The increasing popularity of cosmetic surgery among teenagers and young women has been well documented, but some of the stories Noon recounts make your hair curl.
One 17-year-old was brought in by her parents, who felt she was too introverted and bigger breasts might help. Another was promised a "breast augmentation", as it is politely called, by her mother for her 18th birthday. When the pair learnt that new laws had outlawed surgery for under-18s, they were furious. "She wanted them done in time for the party," says Noon. Not surprisingly, Noon declines to pass judgement. She shrugs, saying: "It's such an appearance-conscious society here. That's just the way it is."
For breast enhancements – the most common operation – the trend is towards ever bigger cup sizes. As Noon explains: "The girls here spend a lot of time in bikinis. It's about the perceived body shape, and certainly in Queensland that means larger breasts." Sitting opposite Noon, it is difficult to resist scrutinising her appearance. While she doesn't have that tell-tale stretched look, the total absence of facial lines is unnerving and her cheeks seem unnaturally plump. It's hard to say how old she looks, but the years show in the usual places, such as hands and cleavage. The overall impression is of an attractive older woman.
Noon, who recently divorced her second husband, opens a scrapbook and flicks through photos of herself before and after surgery. "People always say: 'Why not grow old gracefully?'" she remarks. "But there's nothing graceful about looking aged. I'm a very positive, happy person, and I'm very confident with my appearance. Most people want to look good, whether in their grooming or make-up or hair-do. Cosmetic surgery is just taking it a little bit further."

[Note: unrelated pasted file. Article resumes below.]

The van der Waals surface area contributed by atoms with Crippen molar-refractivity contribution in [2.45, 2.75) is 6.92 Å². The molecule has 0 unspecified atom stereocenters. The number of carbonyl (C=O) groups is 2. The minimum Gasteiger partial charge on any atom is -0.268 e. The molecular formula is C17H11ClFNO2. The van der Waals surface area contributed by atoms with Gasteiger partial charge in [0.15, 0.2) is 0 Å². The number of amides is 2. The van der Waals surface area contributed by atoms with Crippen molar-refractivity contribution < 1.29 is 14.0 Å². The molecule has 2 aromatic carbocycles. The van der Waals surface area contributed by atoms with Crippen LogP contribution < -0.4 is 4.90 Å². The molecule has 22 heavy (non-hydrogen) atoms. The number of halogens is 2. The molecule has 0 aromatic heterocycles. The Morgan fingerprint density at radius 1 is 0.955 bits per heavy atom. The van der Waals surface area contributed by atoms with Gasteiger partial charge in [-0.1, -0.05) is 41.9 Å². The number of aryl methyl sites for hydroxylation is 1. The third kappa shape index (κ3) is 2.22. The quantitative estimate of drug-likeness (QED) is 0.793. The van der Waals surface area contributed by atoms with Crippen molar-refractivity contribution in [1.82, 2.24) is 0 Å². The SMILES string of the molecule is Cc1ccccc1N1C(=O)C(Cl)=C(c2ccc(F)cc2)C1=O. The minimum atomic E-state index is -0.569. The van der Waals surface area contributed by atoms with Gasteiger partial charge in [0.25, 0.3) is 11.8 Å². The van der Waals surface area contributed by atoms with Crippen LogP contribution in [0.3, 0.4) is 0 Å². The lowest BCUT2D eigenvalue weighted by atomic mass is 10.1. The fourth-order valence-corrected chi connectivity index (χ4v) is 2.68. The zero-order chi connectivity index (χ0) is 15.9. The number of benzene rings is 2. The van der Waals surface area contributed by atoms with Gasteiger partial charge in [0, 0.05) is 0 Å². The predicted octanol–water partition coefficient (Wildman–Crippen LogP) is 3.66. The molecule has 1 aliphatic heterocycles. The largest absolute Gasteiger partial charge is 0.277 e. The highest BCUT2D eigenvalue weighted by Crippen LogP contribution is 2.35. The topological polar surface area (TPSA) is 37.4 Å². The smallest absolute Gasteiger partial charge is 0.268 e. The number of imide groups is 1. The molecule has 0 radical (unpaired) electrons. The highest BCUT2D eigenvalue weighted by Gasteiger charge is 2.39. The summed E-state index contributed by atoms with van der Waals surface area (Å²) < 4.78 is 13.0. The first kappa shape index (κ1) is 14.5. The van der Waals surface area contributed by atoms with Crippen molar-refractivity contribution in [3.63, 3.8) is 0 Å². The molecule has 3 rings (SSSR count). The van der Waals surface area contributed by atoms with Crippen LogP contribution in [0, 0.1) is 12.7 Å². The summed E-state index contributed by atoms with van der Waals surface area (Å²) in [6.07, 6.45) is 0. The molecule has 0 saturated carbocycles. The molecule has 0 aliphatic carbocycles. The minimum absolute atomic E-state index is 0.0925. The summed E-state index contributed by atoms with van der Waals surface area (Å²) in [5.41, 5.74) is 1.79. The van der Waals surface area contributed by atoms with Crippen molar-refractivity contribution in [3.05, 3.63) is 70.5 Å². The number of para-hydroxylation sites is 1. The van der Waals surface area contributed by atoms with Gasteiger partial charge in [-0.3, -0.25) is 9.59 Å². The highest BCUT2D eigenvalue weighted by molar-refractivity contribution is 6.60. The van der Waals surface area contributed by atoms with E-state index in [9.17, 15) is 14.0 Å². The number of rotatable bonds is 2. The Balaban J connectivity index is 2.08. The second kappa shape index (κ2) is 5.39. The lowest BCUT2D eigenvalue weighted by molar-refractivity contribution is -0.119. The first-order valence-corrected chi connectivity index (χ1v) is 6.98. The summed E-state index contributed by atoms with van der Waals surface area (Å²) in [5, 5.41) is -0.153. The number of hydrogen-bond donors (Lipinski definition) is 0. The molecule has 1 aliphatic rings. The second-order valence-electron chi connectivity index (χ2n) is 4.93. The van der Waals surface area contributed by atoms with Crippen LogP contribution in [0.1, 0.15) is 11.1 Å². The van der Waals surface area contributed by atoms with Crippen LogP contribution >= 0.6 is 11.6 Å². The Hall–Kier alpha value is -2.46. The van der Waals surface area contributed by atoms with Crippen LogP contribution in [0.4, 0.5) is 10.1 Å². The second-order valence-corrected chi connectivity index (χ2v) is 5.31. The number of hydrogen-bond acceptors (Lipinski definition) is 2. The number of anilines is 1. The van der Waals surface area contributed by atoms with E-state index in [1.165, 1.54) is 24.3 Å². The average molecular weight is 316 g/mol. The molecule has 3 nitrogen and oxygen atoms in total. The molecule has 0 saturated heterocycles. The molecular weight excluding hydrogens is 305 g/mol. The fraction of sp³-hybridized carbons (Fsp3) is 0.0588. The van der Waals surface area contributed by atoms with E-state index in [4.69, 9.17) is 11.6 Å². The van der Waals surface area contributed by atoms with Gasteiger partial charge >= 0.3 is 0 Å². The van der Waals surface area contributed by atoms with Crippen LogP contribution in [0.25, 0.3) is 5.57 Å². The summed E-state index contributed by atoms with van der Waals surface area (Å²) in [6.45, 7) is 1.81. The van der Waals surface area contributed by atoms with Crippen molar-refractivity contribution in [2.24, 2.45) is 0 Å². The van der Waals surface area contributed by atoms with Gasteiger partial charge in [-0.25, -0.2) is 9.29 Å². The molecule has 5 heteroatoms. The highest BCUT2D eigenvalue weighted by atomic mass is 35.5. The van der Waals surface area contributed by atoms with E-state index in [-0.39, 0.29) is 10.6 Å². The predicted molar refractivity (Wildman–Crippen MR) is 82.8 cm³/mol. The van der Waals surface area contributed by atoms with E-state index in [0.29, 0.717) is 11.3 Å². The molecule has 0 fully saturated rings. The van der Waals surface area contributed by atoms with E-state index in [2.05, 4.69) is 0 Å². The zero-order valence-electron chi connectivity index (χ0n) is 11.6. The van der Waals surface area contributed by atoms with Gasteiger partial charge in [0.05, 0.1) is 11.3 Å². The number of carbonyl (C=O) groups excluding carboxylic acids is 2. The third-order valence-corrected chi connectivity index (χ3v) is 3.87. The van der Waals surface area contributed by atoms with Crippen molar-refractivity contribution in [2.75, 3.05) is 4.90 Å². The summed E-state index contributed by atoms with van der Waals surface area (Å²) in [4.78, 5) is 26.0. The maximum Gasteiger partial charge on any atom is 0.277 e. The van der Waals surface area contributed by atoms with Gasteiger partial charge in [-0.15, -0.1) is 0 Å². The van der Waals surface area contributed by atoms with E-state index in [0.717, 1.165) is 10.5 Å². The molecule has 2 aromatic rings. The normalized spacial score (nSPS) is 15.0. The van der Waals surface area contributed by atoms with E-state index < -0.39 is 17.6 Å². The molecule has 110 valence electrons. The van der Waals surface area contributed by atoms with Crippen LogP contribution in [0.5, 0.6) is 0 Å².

What about the cost, which in her case adds up to nearly £100,000? (That is based on past prices; the figure in real terms today would be much higher.) Another shrug. "I get my hair done twice a week, and coloured every third week. I've spent more on my hair over the same period of time."
Not much shocks Noon, but she admits to being "floored" recently when a woman came to see her about a breast job, accompanied by her husband. On realising that the surgery would cost more than they had budgeted for, the man turned to his wife and said: "Don't worry, we'll send you out stripping." Noon laughed, but at the end of their meeting the woman declared: "You're right, you know. Once I've had the surgery, I'll be able to make up the money in no time."
For older women, cosmetic surgery is not just about regaining lost youth. Carmel Shortland, a media strategist in her early 60s, had a face-lift 10 years ago. Without it, she believes, she could not have carried on working. "In the marketing and advertising world, when you're going into meetings with young, trendy graduates and you look old enough to be their mother, they think you don't know what you're talking about. My face-lift has probably given me another 15 years in the workforce."
Noon is disarmingly frank about the industry. "We're in 'appearance medicine'," she says. "No one goes into this business to save lives. They go into it for the money."Reuse content